Forced displacement and scale of natural disasters is likely to increase by 2040, according to survey report
The impact of climate change on water will increase the risk to global security in the next decade, according to a group of international security and military professionals.
The International Military Council on Climate and Security (IMCCS) administered a survey in December 2019 to assess the perceptions of climate security risks among 56 security and military experts and practitioners from across the globe.
The perception analysis was published in a World Climate and Security report, which claimed to be first of its kind.
According to the report, 93 per cent military experts perceived climate change effects on water security would present significant or higher risks to global security by 2030. About 91 per cent perceived those risks would turn severe or catastrophic by 2040.
Conflict, migration to pressure military
Most respondents perceived that forced displacement and scale of natural disasters would increase by 2040, according to the report. As a result, they projected conflicts within nations to increase. Over 94 per cent respondents feared risk of food security rose due to climate change.
The report highlighted perceptions of regional and inter-state tension escalation. At least 86 per cent experts perceived climate change effects on conflict within nations to present a significant or higher risk to global security by 2040.
The report presented a contemporary overview of global and regional climate and security risks across regions classified as: Africa, the Arctic, Europe, Indo-Asia Pacific, Middle East, North America, South and Central America and the Caribbean.
Even low-warming scenarios would face severe security risks in the next thirty years, the United States National Security, Military and Intelligence Panel of the Center for Climate and Security warned. It added that higher-warming levels could lead to catastrophic and irreversible global security risks.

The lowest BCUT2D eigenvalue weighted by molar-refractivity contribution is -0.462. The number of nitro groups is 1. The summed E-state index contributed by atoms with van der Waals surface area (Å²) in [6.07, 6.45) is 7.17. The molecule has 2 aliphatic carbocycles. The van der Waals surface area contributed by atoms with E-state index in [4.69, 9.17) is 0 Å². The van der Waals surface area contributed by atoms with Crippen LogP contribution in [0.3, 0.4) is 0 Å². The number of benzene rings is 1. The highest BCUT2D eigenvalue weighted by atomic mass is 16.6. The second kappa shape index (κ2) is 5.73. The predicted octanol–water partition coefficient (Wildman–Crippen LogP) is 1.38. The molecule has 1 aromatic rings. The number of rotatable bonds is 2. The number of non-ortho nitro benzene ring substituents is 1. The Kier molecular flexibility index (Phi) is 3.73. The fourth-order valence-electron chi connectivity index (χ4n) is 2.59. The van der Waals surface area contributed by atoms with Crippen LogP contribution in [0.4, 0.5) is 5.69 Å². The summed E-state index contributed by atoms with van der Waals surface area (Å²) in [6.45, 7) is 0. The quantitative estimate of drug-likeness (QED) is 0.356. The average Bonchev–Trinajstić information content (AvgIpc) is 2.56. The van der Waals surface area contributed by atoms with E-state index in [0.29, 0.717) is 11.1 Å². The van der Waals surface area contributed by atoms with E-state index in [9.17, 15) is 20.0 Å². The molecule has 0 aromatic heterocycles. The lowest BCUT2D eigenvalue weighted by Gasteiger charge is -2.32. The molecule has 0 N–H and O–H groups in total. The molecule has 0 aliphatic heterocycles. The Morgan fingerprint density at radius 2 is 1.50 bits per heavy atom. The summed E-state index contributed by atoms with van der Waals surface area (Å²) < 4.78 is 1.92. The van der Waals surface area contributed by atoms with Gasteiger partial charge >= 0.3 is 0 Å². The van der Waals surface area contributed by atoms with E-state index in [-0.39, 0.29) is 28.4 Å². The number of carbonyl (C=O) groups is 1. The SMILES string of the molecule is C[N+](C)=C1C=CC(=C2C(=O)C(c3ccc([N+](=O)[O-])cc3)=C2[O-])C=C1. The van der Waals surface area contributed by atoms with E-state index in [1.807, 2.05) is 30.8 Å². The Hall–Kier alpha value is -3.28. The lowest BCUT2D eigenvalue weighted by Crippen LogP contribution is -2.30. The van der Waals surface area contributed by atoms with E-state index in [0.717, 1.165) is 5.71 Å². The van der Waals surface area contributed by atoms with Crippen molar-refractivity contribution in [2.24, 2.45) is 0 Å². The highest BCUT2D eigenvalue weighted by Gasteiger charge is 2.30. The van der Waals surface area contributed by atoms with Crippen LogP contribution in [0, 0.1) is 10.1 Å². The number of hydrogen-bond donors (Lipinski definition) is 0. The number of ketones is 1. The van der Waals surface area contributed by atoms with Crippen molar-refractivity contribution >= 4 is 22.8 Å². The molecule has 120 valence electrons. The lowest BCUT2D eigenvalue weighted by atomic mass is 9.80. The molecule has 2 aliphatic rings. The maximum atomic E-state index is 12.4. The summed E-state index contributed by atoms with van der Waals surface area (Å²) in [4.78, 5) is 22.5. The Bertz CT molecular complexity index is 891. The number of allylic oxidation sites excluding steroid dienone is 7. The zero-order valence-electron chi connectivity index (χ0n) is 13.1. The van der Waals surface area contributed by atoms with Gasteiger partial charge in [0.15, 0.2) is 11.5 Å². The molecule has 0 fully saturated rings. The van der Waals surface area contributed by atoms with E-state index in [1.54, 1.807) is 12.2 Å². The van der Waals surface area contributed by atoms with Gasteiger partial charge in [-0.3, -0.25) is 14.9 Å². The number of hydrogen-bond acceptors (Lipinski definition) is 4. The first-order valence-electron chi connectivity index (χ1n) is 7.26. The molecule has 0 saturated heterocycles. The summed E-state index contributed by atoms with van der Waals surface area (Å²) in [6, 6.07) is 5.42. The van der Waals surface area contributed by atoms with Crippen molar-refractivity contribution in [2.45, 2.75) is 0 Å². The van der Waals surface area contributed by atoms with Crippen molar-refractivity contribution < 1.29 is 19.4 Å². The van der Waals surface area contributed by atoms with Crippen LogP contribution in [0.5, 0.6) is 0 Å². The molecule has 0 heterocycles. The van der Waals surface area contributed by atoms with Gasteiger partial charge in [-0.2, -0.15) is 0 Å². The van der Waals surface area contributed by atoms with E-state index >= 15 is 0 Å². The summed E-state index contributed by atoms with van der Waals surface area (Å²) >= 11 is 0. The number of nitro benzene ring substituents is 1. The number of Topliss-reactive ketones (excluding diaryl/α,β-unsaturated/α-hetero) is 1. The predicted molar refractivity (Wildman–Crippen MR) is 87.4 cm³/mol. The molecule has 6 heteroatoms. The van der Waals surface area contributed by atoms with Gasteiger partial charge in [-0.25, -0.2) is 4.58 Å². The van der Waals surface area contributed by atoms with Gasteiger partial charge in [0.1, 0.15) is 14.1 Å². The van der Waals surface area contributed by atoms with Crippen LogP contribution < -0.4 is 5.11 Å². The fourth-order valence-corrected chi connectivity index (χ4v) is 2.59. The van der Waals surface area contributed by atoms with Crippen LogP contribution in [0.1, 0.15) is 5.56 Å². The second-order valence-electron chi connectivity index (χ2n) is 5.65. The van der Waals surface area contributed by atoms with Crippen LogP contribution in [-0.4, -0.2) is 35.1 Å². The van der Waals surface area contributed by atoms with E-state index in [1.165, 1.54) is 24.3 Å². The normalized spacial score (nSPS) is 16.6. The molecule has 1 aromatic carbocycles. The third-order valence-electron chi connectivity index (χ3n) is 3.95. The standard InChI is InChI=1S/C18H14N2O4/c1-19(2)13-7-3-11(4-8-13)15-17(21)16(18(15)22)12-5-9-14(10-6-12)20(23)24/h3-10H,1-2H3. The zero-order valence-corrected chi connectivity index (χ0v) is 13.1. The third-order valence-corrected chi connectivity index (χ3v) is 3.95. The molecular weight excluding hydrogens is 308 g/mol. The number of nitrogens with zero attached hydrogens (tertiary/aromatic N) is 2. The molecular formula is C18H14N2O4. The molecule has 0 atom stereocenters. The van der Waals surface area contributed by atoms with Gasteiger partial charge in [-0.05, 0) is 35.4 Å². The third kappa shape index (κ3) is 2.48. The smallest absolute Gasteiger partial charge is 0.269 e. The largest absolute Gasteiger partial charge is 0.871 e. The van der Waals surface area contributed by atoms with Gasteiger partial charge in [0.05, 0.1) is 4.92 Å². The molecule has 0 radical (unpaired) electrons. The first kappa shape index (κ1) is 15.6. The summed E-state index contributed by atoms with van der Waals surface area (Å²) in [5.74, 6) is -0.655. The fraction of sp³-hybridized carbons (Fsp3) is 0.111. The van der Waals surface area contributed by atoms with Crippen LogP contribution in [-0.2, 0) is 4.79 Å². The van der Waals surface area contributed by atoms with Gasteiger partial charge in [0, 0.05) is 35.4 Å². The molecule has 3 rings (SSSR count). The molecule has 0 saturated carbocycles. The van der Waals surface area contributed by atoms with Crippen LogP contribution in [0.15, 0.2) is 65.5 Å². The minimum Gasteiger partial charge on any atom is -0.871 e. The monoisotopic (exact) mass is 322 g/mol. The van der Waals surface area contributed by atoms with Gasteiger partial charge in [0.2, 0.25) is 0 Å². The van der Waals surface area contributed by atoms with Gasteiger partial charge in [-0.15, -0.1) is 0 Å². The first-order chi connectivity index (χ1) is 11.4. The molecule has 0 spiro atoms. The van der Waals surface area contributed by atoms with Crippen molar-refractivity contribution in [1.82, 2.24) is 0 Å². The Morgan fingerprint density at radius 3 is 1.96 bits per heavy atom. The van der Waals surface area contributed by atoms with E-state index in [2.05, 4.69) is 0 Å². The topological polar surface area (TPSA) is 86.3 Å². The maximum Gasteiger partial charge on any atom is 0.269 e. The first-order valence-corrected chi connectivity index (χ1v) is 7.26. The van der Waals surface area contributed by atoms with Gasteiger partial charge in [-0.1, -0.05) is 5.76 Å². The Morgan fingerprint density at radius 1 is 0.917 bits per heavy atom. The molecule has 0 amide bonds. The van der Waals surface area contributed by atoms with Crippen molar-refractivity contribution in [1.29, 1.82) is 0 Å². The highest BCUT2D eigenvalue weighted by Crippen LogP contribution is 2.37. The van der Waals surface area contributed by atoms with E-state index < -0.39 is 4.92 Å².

The report noted that an spike in natural disasters and migration owing to climate change would demand significant military and humanitarian intervention.
Extreme weather impact
According to the report, military experts believed extreme weather events impacted military infrastructure.
In times when countries are struggling with natural disasters, increased political instability and mass displacements could aggravate risk to global security, the report observed.
The IMCCS report talked about Uganda, which sought army support when desert locusts spread across east Africa. In Nigeria, many suffered due to pastoral conflict between herders and farmers between 2016 and 2018.
About 268 million pastoralists in Africa — one-fourth the population — lived on 43 per cent of the continent’s total land mass. However, inadequate policies on climate change increased land-related conflicts.
According to the report, respondents noted that ‘fragile’ states could be twice as burdened due to recurring droughts, floods, etc. Even politically stable countries with underlying and underreported climate vulnerabilities were facing significant or higher security risks.
Proactive approach needed
The report highlighted security practices incorporated by countries such as Australia, NewZealand and the United States in their defence strategy.
For instance, Australia Senate Committee on Foreign Affairs, Defence and Trade, recognised climate change as a ‘threat multiplier’ and ‘burden multiplier’. More than 6,400 defence troops were called out to assist in firefighting efforts during recent bushfires.
Australia’s Royal Commission is preparing a report to regularise use of military in future bushfire operations. It is expected to release by August this year.
New Zealand, too, has recognised climate change as a security risk. The country’s military force believes that climate change has the potential to destabilise areas with weak governance, the report noted.
In Pacific Islands, climate change remains the single greatest threat to livelihood, security and wellbeing of people, according to Boe Declaration on Regional Security.
Gaps in military preparedness
While African Union has recognised climate change as a direct threat to security, gaps in African countries’ armed forces remained. Military preparedness was the need of the hour, the report stated.
The report is a reminder that climate mitigation and adaptation need to be prioritised.
The Association of Southeast Asian Nations (ASEAN) Defence ministers comprising India has been asked to add climate and security into its framework of seven Expert Working Groups (EWG). Building knowledge and capacity on climate change was critical, the report said.
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